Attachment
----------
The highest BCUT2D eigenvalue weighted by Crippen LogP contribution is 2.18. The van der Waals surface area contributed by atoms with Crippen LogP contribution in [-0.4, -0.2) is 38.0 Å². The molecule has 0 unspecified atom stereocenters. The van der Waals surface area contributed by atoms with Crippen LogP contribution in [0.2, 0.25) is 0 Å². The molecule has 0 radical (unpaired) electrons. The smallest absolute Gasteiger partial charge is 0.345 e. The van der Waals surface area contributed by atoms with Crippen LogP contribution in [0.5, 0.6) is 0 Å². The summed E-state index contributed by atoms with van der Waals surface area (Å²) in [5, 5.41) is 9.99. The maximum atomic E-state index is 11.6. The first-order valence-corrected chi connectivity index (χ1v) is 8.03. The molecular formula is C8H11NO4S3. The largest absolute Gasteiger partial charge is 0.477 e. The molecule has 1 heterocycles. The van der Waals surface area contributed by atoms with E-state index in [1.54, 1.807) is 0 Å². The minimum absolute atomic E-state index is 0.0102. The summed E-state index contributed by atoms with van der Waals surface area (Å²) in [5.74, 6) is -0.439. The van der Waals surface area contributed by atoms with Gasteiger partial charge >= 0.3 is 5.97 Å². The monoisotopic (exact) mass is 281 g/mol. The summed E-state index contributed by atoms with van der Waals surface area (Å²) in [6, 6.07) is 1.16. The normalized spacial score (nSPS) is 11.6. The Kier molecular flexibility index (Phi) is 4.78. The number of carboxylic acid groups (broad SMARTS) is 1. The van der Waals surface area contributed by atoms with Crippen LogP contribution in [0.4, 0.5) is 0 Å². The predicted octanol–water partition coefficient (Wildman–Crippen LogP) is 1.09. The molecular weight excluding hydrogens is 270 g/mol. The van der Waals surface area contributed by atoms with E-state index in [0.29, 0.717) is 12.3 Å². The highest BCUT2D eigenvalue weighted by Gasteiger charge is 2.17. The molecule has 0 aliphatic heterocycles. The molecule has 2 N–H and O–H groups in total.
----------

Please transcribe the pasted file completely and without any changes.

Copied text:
The highest BCUT2D eigenvalue weighted by Crippen LogP contribution is 2.18. The van der Waals surface area contributed by atoms with Crippen LogP contribution in [-0.4, -0.2) is 38.0 Å². The molecule has 0 unspecified atom stereocenters. The van der Waals surface area contributed by atoms with Crippen LogP contribution in [0.2, 0.25) is 0 Å². The molecule has 0 radical (unpaired) electrons. The smallest absolute Gasteiger partial charge is 0.345 e. The van der Waals surface area contributed by atoms with Crippen LogP contribution in [0.5, 0.6) is 0 Å². The summed E-state index contributed by atoms with van der Waals surface area (Å²) in [5, 5.41) is 9.99. The maximum atomic E-state index is 11.6. The first-order valence-corrected chi connectivity index (χ1v) is 8.03. The molecular formula is C8H11NO4S3. The largest absolute Gasteiger partial charge is 0.477 e. The molecule has 1 heterocycles. The van der Waals surface area contributed by atoms with E-state index in [1.54, 1.807) is 0 Å². The minimum absolute atomic E-state index is 0.0102. The summed E-state index contributed by atoms with van der Waals surface area (Å²) in [5.74, 6) is -0.439. The van der Waals surface area contributed by atoms with Gasteiger partial charge >= 0.3 is 5.97 Å². The monoisotopic (exact) mass is 281 g/mol. The summed E-state index contributed by atoms with van der Waals surface area (Å²) in [6, 6.07) is 1.16. The normalized spacial score (nSPS) is 11.6. The Kier molecular flexibility index (Phi) is 4.78. The number of carboxylic acid groups (broad SMARTS) is 1. The van der Waals surface area contributed by atoms with Crippen LogP contribution in [0.4, 0.5) is 0 Å². The predicted octanol–water partition coefficient (Wildman–Crippen LogP) is 1.09. The molecular weight excluding hydrogens is 270 g/mol. The van der Waals surface area contributed by atoms with E-state index in [0.29, 0.717) is 12.3 Å². The highest BCUT2D eigenvalue weighted by Gasteiger charge is 2.17. The molecule has 0 aliphatic heterocycles. The molecule has 2 N–H and O–H groups in total.